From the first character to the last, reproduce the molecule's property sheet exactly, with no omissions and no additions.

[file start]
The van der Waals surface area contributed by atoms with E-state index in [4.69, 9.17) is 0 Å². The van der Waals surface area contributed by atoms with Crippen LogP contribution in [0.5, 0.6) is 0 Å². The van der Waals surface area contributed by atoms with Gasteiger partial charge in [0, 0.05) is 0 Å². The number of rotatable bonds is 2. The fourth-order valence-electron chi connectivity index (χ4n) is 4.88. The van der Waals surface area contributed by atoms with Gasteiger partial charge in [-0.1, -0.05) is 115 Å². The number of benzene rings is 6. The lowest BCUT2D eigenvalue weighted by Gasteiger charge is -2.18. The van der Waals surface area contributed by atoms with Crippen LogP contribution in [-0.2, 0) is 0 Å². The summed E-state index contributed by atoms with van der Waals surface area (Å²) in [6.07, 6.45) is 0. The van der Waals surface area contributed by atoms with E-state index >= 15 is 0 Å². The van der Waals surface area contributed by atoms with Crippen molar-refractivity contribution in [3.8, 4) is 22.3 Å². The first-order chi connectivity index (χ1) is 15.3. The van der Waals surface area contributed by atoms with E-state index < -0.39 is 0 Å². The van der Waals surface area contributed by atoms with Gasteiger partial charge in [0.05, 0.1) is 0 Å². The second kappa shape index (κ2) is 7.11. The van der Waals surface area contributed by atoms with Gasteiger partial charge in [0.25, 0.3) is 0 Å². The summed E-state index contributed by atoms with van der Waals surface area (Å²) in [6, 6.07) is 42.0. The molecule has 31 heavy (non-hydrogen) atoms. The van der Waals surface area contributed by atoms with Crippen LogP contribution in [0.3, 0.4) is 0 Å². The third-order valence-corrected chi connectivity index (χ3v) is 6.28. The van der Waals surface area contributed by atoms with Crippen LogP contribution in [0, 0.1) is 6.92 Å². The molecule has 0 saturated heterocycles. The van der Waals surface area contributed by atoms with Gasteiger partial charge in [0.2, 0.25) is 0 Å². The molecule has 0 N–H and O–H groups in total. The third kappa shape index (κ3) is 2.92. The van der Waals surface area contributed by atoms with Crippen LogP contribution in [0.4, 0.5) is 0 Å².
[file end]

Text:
The van der Waals surface area contributed by atoms with E-state index in [4.69, 9.17) is 0 Å². The van der Waals surface area contributed by atoms with Crippen LogP contribution in [0.5, 0.6) is 0 Å². The van der Waals surface area contributed by atoms with Gasteiger partial charge in [0, 0.05) is 0 Å². The number of rotatable bonds is 2. The fourth-order valence-electron chi connectivity index (χ4n) is 4.88. The van der Waals surface area contributed by atoms with Gasteiger partial charge in [-0.1, -0.05) is 115 Å². The number of benzene rings is 6. The lowest BCUT2D eigenvalue weighted by Gasteiger charge is -2.18. The van der Waals surface area contributed by atoms with Crippen LogP contribution in [-0.2, 0) is 0 Å². The summed E-state index contributed by atoms with van der Waals surface area (Å²) in [6.07, 6.45) is 0. The van der Waals surface area contributed by atoms with E-state index >= 15 is 0 Å². The van der Waals surface area contributed by atoms with Crippen molar-refractivity contribution in [3.8, 4) is 22.3 Å². The first-order chi connectivity index (χ1) is 15.3. The van der Waals surface area contributed by atoms with E-state index < -0.39 is 0 Å². The van der Waals surface area contributed by atoms with Gasteiger partial charge in [0.05, 0.1) is 0 Å². The second kappa shape index (κ2) is 7.11. The van der Waals surface area contributed by atoms with Gasteiger partial charge in [0.25, 0.3) is 0 Å². The summed E-state index contributed by atoms with van der Waals surface area (Å²) in [6, 6.07) is 42.0. The molecule has 31 heavy (non-hydrogen) atoms. The van der Waals surface area contributed by atoms with Crippen LogP contribution in [0.3, 0.4) is 0 Å². The third-order valence-corrected chi connectivity index (χ3v) is 6.28. The van der Waals surface area contributed by atoms with Crippen LogP contribution in [0, 0.1) is 6.92 Å². The molecule has 0 saturated heterocycles. The van der Waals surface area contributed by atoms with Gasteiger partial charge in [0.2, 0.25) is 0 Å². The molecule has 0 N–H and O–H groups in total. The third kappa shape index (κ3) is 2.92. The van der Waals surface area contributed by atoms with Crippen LogP contribution in [0.4, 0.5) is 0 Å².